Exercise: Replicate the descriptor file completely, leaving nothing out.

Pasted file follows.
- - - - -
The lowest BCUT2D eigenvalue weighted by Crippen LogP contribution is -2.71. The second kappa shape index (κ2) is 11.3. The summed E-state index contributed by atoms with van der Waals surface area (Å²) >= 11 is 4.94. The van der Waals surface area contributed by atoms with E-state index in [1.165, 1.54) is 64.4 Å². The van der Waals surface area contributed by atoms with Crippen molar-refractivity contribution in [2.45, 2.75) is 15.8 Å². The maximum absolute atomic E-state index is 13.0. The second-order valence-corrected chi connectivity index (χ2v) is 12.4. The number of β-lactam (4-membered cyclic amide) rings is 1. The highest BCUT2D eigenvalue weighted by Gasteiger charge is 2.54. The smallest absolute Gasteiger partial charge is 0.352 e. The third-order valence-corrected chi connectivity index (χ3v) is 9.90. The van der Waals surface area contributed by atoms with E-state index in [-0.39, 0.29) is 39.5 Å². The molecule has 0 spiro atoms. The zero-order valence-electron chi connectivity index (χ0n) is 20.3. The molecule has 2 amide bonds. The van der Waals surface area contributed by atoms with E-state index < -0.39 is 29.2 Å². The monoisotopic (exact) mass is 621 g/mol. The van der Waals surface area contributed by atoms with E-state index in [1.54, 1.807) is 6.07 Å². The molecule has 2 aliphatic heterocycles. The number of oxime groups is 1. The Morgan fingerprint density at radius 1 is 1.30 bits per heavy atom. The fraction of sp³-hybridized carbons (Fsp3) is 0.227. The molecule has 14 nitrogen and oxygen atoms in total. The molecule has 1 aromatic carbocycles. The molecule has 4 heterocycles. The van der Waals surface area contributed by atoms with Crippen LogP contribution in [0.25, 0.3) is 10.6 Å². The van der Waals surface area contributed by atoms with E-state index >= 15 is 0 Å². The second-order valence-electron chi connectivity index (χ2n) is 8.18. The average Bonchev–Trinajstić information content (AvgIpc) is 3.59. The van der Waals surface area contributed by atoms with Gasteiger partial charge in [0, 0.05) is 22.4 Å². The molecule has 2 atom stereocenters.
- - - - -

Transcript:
The lowest BCUT2D eigenvalue weighted by Crippen LogP contribution is -2.71. The second kappa shape index (κ2) is 11.3. The summed E-state index contributed by atoms with van der Waals surface area (Å²) >= 11 is 4.94. The van der Waals surface area contributed by atoms with E-state index in [1.165, 1.54) is 64.4 Å². The van der Waals surface area contributed by atoms with Crippen molar-refractivity contribution in [2.45, 2.75) is 15.8 Å². The maximum absolute atomic E-state index is 13.0. The second-order valence-corrected chi connectivity index (χ2v) is 12.4. The number of β-lactam (4-membered cyclic amide) rings is 1. The highest BCUT2D eigenvalue weighted by Gasteiger charge is 2.54. The smallest absolute Gasteiger partial charge is 0.352 e. The third-order valence-corrected chi connectivity index (χ3v) is 9.90. The van der Waals surface area contributed by atoms with E-state index in [-0.39, 0.29) is 39.5 Å². The molecule has 0 spiro atoms. The zero-order valence-electron chi connectivity index (χ0n) is 20.3. The molecule has 2 amide bonds. The van der Waals surface area contributed by atoms with E-state index < -0.39 is 29.2 Å². The monoisotopic (exact) mass is 621 g/mol. The van der Waals surface area contributed by atoms with E-state index in [1.54, 1.807) is 6.07 Å². The molecule has 2 aliphatic heterocycles. The number of oxime groups is 1. The Morgan fingerprint density at radius 1 is 1.30 bits per heavy atom. The fraction of sp³-hybridized carbons (Fsp3) is 0.227. The molecule has 14 nitrogen and oxygen atoms in total. The molecule has 1 aromatic carbocycles. The molecule has 4 heterocycles. The van der Waals surface area contributed by atoms with Crippen LogP contribution in [0.25, 0.3) is 10.6 Å². The van der Waals surface area contributed by atoms with E-state index >= 15 is 0 Å². The second-order valence-electron chi connectivity index (χ2n) is 8.18. The average Bonchev–Trinajstić information content (AvgIpc) is 3.59. The van der Waals surface area contributed by atoms with Gasteiger partial charge in [0, 0.05) is 22.4 Å². The molecule has 2 atom stereocenters.